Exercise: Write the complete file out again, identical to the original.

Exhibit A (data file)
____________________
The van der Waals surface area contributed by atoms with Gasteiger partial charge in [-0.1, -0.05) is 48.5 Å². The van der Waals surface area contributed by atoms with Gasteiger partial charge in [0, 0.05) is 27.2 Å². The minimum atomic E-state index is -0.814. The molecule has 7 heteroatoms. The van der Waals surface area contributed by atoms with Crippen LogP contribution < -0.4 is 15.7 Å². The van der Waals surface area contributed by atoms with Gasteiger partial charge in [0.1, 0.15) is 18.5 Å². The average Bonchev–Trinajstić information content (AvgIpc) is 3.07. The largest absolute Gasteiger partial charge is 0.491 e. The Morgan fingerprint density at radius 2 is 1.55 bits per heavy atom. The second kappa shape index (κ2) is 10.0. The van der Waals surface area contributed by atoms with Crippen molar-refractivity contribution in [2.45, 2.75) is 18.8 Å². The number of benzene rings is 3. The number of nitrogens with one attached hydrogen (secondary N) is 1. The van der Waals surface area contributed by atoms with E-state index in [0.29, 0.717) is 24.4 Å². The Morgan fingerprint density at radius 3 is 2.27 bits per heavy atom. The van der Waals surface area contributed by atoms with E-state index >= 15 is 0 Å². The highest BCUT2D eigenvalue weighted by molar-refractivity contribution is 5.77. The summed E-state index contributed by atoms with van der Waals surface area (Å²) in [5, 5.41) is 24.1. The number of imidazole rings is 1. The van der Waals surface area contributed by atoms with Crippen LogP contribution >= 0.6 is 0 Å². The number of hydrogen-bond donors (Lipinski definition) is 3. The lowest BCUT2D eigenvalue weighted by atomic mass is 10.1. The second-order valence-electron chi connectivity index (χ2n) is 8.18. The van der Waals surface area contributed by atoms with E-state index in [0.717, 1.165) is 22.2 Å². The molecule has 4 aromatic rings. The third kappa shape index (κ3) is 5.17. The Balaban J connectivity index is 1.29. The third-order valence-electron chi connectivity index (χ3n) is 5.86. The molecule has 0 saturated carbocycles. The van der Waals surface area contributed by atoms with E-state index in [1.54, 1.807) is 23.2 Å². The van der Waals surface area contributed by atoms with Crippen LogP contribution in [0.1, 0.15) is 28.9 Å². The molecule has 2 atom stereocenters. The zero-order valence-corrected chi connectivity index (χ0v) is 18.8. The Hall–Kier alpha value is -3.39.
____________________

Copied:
The van der Waals surface area contributed by atoms with Gasteiger partial charge in [-0.1, -0.05) is 48.5 Å². The van der Waals surface area contributed by atoms with Gasteiger partial charge in [0, 0.05) is 27.2 Å². The minimum atomic E-state index is -0.814. The molecule has 7 heteroatoms. The van der Waals surface area contributed by atoms with Crippen LogP contribution < -0.4 is 15.7 Å². The van der Waals surface area contributed by atoms with Gasteiger partial charge in [0.1, 0.15) is 18.5 Å². The average Bonchev–Trinajstić information content (AvgIpc) is 3.07. The largest absolute Gasteiger partial charge is 0.491 e. The Morgan fingerprint density at radius 2 is 1.55 bits per heavy atom. The second kappa shape index (κ2) is 10.0. The van der Waals surface area contributed by atoms with Crippen molar-refractivity contribution in [2.45, 2.75) is 18.8 Å². The number of benzene rings is 3. The number of nitrogens with one attached hydrogen (secondary N) is 1. The van der Waals surface area contributed by atoms with E-state index in [0.29, 0.717) is 24.4 Å². The Morgan fingerprint density at radius 3 is 2.27 bits per heavy atom. The van der Waals surface area contributed by atoms with E-state index >= 15 is 0 Å². The highest BCUT2D eigenvalue weighted by molar-refractivity contribution is 5.77. The summed E-state index contributed by atoms with van der Waals surface area (Å²) in [5, 5.41) is 24.1. The number of imidazole rings is 1. The van der Waals surface area contributed by atoms with Crippen LogP contribution >= 0.6 is 0 Å². The number of hydrogen-bond donors (Lipinski definition) is 3. The lowest BCUT2D eigenvalue weighted by atomic mass is 10.1. The second-order valence-electron chi connectivity index (χ2n) is 8.18. The van der Waals surface area contributed by atoms with E-state index in [0.717, 1.165) is 22.2 Å². The molecule has 4 aromatic rings. The third kappa shape index (κ3) is 5.17. The Balaban J connectivity index is 1.29. The third-order valence-electron chi connectivity index (χ3n) is 5.86. The molecule has 0 saturated carbocycles. The van der Waals surface area contributed by atoms with E-state index in [1.54, 1.807) is 23.2 Å². The van der Waals surface area contributed by atoms with Crippen LogP contribution in [0.1, 0.15) is 28.9 Å². The molecule has 2 atom stereocenters. The zero-order valence-corrected chi connectivity index (χ0v) is 18.8. The Hall–Kier alpha value is -3.39.